Maze Coral or Is It Rose Coral

Judging from the title of this article, you may have gathered their can be confusion identifying coral fossils and you would be right. All corals are not single organisms, but rather are a colony of individuals we know as polyps (the jelly like part). The polyps band together and slowly build a calcium carbonate skeleton. Herein lies the physical diversity of corals as each species builds a slightly different style of skeleton.

I feel fairly confident I have several maze coral fossils in my possession inherited from my mother in law, Winkie’s collection. They are commonly found in the Bahamas, Caribbean and Florida shores where she would have discovered them lying on the beaches during family vacations in the 60′s and 70′s.

Can you tell the difference between the maze coral and the rose coral below?

Rose Coral Fossil

Maze Coral Fossil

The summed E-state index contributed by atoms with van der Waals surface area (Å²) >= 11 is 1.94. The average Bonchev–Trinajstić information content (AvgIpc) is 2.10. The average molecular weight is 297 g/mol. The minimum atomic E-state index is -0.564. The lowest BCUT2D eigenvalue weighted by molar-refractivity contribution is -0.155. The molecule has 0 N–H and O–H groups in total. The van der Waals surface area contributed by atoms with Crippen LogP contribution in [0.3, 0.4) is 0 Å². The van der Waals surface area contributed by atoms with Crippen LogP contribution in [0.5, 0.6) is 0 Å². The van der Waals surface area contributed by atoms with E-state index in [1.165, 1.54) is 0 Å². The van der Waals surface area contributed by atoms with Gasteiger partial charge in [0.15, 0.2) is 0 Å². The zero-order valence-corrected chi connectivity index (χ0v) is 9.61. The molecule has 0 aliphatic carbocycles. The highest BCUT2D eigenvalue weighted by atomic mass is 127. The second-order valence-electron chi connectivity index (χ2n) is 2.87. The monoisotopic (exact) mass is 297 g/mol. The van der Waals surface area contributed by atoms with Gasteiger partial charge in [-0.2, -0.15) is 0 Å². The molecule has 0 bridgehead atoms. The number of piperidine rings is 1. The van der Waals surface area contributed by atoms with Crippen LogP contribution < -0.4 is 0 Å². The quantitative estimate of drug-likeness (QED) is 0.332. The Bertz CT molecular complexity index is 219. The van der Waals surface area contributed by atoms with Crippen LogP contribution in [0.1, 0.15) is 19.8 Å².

While searching, I realized that maze corals are sometimes lumped together with brain corals or are even called maze brain corals.  The most distinguishing features from other brain corals is that the maze brain coral have thicker convoluted ridges and well defined plates. Also, there is an indentation running along the crest of the walls where the adjoining plates “corallites” meet. Colonies form both hemispherical heads and or flat plates which fits the description of the one in the photo above.

CLASSIFCATION

  • Kingdom: Animalia
  • Phylum: Cnidaria (Animal with stinging cells)
  • Class: Anthozoa (Flower like animals)